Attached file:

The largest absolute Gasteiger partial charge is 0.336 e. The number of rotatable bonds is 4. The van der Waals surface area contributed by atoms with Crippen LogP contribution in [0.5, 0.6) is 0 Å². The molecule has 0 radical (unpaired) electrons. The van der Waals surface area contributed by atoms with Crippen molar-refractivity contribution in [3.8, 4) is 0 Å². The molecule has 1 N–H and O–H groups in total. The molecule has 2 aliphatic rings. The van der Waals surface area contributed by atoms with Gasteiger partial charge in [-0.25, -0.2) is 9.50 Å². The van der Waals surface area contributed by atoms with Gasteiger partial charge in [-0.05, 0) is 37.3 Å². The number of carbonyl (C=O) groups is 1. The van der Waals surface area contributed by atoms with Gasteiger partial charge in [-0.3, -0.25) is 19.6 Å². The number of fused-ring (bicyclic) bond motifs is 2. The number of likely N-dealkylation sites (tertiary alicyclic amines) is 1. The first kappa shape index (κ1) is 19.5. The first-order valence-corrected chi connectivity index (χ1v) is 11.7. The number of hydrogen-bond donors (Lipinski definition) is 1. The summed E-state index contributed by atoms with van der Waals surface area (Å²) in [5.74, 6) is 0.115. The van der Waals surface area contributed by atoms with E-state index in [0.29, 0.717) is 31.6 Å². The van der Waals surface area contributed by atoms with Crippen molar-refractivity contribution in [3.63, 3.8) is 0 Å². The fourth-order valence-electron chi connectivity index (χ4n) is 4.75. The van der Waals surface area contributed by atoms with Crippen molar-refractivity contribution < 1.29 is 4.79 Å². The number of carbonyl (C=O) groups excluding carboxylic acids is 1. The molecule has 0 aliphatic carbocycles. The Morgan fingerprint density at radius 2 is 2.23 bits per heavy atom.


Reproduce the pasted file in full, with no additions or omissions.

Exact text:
The largest absolute Gasteiger partial charge is 0.336 e. The number of rotatable bonds is 4. The van der Waals surface area contributed by atoms with Crippen LogP contribution in [0.5, 0.6) is 0 Å². The molecule has 0 radical (unpaired) electrons. The van der Waals surface area contributed by atoms with Crippen molar-refractivity contribution in [3.8, 4) is 0 Å². The molecule has 1 N–H and O–H groups in total. The molecule has 2 aliphatic rings. The van der Waals surface area contributed by atoms with Gasteiger partial charge in [-0.25, -0.2) is 9.50 Å². The van der Waals surface area contributed by atoms with Gasteiger partial charge in [-0.05, 0) is 37.3 Å². The number of carbonyl (C=O) groups is 1. The van der Waals surface area contributed by atoms with Gasteiger partial charge in [-0.3, -0.25) is 19.6 Å². The number of fused-ring (bicyclic) bond motifs is 2. The number of likely N-dealkylation sites (tertiary alicyclic amines) is 1. The first kappa shape index (κ1) is 19.5. The first-order valence-corrected chi connectivity index (χ1v) is 11.7. The number of hydrogen-bond donors (Lipinski definition) is 1. The summed E-state index contributed by atoms with van der Waals surface area (Å²) in [5.74, 6) is 0.115. The van der Waals surface area contributed by atoms with E-state index in [0.29, 0.717) is 31.6 Å². The van der Waals surface area contributed by atoms with Crippen molar-refractivity contribution in [3.63, 3.8) is 0 Å². The fourth-order valence-electron chi connectivity index (χ4n) is 4.75. The van der Waals surface area contributed by atoms with Crippen molar-refractivity contribution < 1.29 is 4.79 Å². The number of carbonyl (C=O) groups excluding carboxylic acids is 1. The molecule has 0 aliphatic carbocycles. The Morgan fingerprint density at radius 2 is 2.23 bits per heavy atom.